The multibillion-dollar strategic agreement between China and the government of Iraq, according to Prime Minister Mustafa Al Kadhimi, is moving forward. He also denied rumours that he had tried to scuttle the arrangement.
He was criticised for allegedly favouring the US, China’s geopolitical foe, and attempting to prevent Iraq from taking part in Beijing’s Belt and Road Initiative. After Adil Abdul Madhi was forced to retire in May 2020 due to rallies in favour of a change, Mr Al Kadhimi, the former chief of the Iraqi National Intelligence Service, was appointed prime minister.
In October 2019, Iraq was nearing an agreement with Beijing when protests over issues like corruption, unemployment, and public services broke out. As the nation worked to recover from decades of war, Baghdad had begun putting some provisions of the agreement into practice, such as building power plants and civic structures.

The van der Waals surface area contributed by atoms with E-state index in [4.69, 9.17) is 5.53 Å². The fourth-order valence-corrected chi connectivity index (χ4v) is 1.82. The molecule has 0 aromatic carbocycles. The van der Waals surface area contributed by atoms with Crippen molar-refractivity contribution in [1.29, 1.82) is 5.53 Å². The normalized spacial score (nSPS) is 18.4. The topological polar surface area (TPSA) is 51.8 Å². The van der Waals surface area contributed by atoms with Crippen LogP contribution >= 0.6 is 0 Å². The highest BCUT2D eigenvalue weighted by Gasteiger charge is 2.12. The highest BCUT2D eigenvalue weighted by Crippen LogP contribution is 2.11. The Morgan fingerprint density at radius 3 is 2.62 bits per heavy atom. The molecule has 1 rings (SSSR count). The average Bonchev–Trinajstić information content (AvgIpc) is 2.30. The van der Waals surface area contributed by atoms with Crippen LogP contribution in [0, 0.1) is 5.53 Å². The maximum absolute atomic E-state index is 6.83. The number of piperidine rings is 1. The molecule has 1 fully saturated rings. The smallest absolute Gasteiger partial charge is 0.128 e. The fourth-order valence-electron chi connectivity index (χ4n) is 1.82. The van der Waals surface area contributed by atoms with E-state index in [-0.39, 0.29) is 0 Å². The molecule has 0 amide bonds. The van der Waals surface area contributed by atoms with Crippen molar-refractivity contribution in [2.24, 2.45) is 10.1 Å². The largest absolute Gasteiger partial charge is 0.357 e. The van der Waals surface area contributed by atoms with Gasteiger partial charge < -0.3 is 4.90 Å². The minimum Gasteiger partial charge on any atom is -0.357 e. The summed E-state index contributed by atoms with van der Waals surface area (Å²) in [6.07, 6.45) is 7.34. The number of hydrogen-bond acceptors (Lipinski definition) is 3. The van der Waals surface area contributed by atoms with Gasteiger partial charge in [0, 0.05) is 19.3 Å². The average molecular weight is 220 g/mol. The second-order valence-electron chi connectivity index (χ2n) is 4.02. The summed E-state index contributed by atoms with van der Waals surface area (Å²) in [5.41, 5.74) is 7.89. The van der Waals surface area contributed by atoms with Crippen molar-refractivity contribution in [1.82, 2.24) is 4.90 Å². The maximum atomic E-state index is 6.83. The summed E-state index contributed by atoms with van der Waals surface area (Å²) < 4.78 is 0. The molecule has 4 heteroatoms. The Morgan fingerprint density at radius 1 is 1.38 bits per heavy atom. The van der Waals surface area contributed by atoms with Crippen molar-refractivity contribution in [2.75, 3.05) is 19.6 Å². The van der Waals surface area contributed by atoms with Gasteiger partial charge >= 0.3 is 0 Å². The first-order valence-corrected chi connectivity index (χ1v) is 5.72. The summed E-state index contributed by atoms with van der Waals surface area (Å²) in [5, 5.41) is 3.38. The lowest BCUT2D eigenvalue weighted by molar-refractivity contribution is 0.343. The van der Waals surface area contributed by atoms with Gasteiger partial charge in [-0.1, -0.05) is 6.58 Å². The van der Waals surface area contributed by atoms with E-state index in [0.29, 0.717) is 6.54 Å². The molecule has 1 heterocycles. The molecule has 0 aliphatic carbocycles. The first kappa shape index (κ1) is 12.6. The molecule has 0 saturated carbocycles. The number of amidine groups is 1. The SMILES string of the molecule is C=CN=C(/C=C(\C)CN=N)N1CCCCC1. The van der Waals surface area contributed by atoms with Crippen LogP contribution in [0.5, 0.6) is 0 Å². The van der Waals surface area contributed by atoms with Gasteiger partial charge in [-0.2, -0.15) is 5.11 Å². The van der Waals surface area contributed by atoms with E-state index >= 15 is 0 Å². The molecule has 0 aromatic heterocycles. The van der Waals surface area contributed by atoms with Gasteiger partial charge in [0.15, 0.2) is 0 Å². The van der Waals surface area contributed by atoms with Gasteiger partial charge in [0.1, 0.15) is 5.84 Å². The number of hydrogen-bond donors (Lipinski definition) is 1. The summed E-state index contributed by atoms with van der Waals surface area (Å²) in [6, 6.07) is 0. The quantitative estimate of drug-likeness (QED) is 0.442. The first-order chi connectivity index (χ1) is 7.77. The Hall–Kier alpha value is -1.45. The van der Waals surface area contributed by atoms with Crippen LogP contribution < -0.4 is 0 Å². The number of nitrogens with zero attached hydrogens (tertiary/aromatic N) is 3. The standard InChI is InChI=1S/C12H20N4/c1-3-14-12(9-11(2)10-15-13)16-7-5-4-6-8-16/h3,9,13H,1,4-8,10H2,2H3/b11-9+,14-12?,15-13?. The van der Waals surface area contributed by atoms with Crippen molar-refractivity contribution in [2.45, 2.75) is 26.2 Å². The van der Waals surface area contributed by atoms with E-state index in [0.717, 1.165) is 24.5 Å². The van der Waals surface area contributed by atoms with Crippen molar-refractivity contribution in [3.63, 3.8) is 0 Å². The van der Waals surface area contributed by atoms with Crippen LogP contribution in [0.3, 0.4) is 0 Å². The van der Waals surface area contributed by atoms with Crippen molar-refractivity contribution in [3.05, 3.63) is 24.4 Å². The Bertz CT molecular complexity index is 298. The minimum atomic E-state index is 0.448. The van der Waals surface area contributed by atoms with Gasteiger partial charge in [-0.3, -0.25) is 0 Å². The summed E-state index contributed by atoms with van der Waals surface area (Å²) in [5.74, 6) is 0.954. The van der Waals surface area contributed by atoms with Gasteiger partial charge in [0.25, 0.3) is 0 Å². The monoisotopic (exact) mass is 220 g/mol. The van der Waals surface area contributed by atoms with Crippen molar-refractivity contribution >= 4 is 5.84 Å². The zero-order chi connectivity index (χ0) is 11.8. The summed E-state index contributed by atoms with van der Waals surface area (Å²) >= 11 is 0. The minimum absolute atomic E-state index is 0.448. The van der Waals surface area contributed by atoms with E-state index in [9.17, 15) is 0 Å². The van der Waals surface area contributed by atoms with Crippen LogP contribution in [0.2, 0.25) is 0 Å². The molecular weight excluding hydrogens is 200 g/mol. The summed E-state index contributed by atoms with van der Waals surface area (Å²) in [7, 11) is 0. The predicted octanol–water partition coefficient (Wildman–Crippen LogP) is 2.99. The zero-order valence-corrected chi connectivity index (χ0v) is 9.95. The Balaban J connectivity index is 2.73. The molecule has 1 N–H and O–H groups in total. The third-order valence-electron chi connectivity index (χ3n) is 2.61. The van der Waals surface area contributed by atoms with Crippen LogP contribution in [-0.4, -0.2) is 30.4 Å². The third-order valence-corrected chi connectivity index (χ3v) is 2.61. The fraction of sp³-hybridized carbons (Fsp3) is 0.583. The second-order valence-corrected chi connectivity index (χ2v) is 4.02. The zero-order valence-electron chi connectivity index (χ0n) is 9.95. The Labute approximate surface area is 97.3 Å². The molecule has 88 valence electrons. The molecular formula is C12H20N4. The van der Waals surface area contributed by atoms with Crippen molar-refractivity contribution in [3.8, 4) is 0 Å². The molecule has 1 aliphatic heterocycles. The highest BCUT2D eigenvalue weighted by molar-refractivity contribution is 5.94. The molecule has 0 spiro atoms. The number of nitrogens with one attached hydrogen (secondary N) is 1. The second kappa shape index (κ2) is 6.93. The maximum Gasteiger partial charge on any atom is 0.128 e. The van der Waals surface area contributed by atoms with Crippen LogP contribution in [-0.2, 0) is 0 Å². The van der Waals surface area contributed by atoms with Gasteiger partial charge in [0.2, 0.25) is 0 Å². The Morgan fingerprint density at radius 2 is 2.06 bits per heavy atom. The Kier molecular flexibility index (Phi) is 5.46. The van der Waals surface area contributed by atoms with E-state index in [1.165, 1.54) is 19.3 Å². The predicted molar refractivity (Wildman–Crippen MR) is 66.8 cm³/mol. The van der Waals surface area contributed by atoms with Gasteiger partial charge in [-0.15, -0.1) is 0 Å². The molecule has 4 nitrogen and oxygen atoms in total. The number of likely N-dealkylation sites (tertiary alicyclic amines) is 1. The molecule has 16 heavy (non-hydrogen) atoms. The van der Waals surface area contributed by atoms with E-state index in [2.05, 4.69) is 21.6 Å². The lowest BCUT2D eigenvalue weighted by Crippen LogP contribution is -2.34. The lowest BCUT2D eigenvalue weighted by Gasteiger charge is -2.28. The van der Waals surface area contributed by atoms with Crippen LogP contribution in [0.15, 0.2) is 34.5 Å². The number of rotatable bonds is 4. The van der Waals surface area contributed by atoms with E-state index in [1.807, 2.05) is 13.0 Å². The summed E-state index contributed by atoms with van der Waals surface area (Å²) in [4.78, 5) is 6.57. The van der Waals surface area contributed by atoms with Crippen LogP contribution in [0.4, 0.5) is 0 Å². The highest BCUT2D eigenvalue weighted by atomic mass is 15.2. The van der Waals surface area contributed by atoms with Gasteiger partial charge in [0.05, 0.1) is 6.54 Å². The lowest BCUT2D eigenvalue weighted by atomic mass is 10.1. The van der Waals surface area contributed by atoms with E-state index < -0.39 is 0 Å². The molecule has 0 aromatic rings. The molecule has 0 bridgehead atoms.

Last Monday, Mr Al Kadhimi lay the foundation stone for a project in which Chinese businesses would construct 1,000 schools around Iraq.
“This is the first stage within the deal with China, there are more schools to come and we will continue implementing some projects within that deal,” he added.
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